Noke Bluetooth Padlock Review

Noke is a smart padlock that can be opened with a click through Bluetooth-equipped devices.

Our Verdict

Noke is a smart padlock that can be opened with a click through Bluetooth-equipped devices.

For

  • Sleek, modern design
  • Can be unlocked via smartphone or Bluetooth fob

Against

  • Quite pricey, even for a smart lock
  • Confusing setup
  • Complicated to unpack

These days, it seems like everything is "smart." Smart devices are infiltrating garages and sheds everywhere — and that's exactly where you'll find Noke's Bluetooth padlock. This lock offers keyless control through a key fob, a smartphone app to operate the lock and other interesting features. But in the end, this $70 padlock doesn't pack enough features to justify its price.

Design

The first thing I noticed about the Noke (pronounced "no key" — get it?) was that it's heavy (just over 11 ounces), sturdy and beautiful. The Noke has a shiny, stout and sturdy (though rather short) shackle that's attached to a thick, disc-like brushed-metal case.

The little symbol over the "e" in Noke cleverly serves as the lock's LED that illuminates with different colors based on how the lock is functioning. The only problem is that, while keenly folded into the lock's design, this slender colored light is tiny and not substantially visible in bright daylight. A flashing green LED means the lock is about to unlock, red indicates that it's locked and alternating blue/white means the lock has been woken up or is in standby mode. The Noke goes to sleep after it has been locked or unlocked. To wake it up, just push in the shackle, and hold it down until the light changes from blue to white.

While Noke claims its lock is weather-resistant and can take extreme temperatures, I was rather shocked to see the lock's metal back plate pop right off as I shimmied it onto my shed's door handle. It clanged onto the concrete footing below, leaving the "guts" of the lock exposed. The back panel is designed to twist off to replace the battery, but it made me wonder how rain or snow might damage the connection, or how wind might blow the little disc into the neighbor's yard, never to be found.  

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On the bottom of the lock are metal contacts that can jump-start the Noke if its battery ever dies. The contacts are protected by a circular plastic cover that can only be opened by using the edge of a coin as a screwdriver to pop it off.

Setup

While the Noke's packaging was aesthetically pleasing, it took quite a bit of effort to remove the lock from its plastic box. I felt like a monkey with a screwdriver trying to pry open a coconut. When you need to post a video tutorial on your website on how to get a product out of its box, it might be time to rethink the packaging.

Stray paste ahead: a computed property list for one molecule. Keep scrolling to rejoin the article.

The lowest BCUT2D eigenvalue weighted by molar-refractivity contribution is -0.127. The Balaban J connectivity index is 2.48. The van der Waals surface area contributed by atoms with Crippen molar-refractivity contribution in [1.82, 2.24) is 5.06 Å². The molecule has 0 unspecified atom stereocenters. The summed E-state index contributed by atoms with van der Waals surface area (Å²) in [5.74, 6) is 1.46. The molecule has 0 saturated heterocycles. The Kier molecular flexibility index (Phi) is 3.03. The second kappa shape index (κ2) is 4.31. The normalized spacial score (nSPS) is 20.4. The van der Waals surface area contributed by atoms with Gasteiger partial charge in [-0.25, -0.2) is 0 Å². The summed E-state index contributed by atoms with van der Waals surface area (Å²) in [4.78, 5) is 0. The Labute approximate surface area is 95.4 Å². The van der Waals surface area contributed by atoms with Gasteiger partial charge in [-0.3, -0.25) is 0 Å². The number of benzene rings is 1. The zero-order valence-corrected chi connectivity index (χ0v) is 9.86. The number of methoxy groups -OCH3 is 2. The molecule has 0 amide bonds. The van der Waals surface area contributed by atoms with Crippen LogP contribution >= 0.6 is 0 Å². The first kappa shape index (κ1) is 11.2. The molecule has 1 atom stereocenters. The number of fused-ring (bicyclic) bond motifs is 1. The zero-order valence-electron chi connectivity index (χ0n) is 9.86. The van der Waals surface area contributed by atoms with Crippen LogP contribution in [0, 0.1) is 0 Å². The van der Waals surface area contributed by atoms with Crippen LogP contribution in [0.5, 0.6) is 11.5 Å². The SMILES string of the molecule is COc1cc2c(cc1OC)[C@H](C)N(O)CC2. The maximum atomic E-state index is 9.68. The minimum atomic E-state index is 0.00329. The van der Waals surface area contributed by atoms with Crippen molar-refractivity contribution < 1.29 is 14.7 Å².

Photo: Noke

Photo: Noke

As I tinkered with the lock to get it ready to put it to the test on my shed, I found that the instructions often called for waking up the lock by pushing its shackle. However, it's not clear how long you should hold it down or what color the LED should be blinking while you're doing so.

I was rather shocked to see the lock's metal back plate pop right off as I shimmied it onto my shed's door handle.

There are three ways to open the lock: the key fob (which costs an additional $25), a smartphone app or what Noke calls a "quick click" code, which consists of a series of short and long clicks of the shackle. The problem is that there's nothing quick about the quick click code, and few people will remember the lengthy combination of clicks — which can be especially frustrating in bad weather.

Although the code-access option to the Master Lock 4401DLH ($89) is not any easier, I would prefer its seven-sequence code of directional arrows (up, down, left, right) to a complicated Morse code.

App Features

During setup, the app required me to create an account and password, and gave me the option of creating my own quick-click code. It took the app forever to save changes, to the point where I had to close it and start over. Luckily, my information was not lost. Suffice it to say, the app can be a bit buggy and, to date, has not been given an update. 

It was also a challenge to set up the fob using the app. Once I finally connected the fob with the lock, it took me a while to figure out how to use it to open the lock. I had to learn on my own that you first have to wake the lock, and then press the fob button until it turns green, which then turns the LED on the lock green. At this point, the lock is technically unlocked, but even then, it doesn't pop open; you just hear the click of the shackle being released, which you then have to pull out manually. Admittedly, once I figured out how to use the lock properly through trial and error, it worked great.

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The Noke has a lot of other great features — in theory. The app keeps a log of all of the times the lock is locked or unlocked. It also tracks the lock's location and lets you share access with other people who need to use the lock, or revoke access to others. However, the operation of those features and the instructions on how to use them need better explanation.

Bottom Line

Noke took great pains to make its Bluetooth lock cool and attractive. Mission accomplished. But at least some of that cool factor came at the expense of function, as with the tiny LED. Then, when you consider that purchasing the lock and a key fob will set you back almost $100, as well as how clunky the smartphone app is, it's not worth the investment.

Although it's nearly as pricey, the $74.99 Master Lock 4401DLH has the same features (minus the fob) but a more polished app and easier controls. Our advice: Hold off on the Noke until it shakes the bugs out of the app, instructions and even packaging.